"I don't think enterprises are a taking mobile security seriously enough," said InformationWeek.com editor in chief Alex Wolfe. "In a lot of businesses, smartphone provisioning is the province of low-level clerks," said Wolfe.
Part of the problem, Wolfe said, is that to date most high-profile security breaches, like a 2006 incident that hit credit bureau Equifax, have involved stolen laptops or hacked networks—but that's going to change as mobile devices achieve greater penetration in the enterprise. "We're going to have breaches, and there's going to be finger pointing," said Wolfe.
Another issue is that, with the possible exception of RIM's BlackBerry, most mobile devices are designed with consumers in mind, and don't offer the security management features commonly found on business PCs and servers. "The vendors are going where the money is," said moderator Paul DeBeasi, a research VP at Gartner.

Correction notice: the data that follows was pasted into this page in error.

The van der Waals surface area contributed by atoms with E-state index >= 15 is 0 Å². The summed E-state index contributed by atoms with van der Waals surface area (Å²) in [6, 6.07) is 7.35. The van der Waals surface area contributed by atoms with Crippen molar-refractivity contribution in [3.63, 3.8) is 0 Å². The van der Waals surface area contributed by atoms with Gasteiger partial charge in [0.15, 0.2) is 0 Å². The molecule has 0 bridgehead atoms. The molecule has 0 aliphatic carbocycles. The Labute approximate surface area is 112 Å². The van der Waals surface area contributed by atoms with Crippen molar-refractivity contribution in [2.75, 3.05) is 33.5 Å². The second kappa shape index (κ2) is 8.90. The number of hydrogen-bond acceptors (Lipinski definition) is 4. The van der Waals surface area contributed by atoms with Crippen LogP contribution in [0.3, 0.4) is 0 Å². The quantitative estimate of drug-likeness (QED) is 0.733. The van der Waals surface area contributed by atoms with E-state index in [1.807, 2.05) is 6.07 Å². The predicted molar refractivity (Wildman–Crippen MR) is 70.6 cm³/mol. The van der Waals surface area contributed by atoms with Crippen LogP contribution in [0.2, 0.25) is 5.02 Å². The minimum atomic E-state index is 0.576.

To reduce mobile vulnerability, enterprises may have to limit the number of operating systems they support in order to achieve a manageable footprint. That means workers may have to settle for the tried and true BlackBerry rather than the latest iPhone or Android phone—at least when it comes to mission critical applications and sensitive data.
"Whether or not you can appease the guy who wants an iPhone with a touch-screen BlackBerry, some guys are just going to have to take it" said Michael Brandenburg, technical editor at TechTarget.
Regardless of which device employees are carrying, enterprise security pros can ensure their mobile environments are locked down by treating smartphones as they would any other computer on their network.
"A lot of the rules that apply to your laptop should apply to your BlackBerry or your iPad," said panelist Craig Mathias, principal at consulting firm Farpoint Group.
Interop, hosted by InformationWeek.com publisher UBM Techweb, runs through Oct. 22 at the Javits Center on Manhattan's West Side.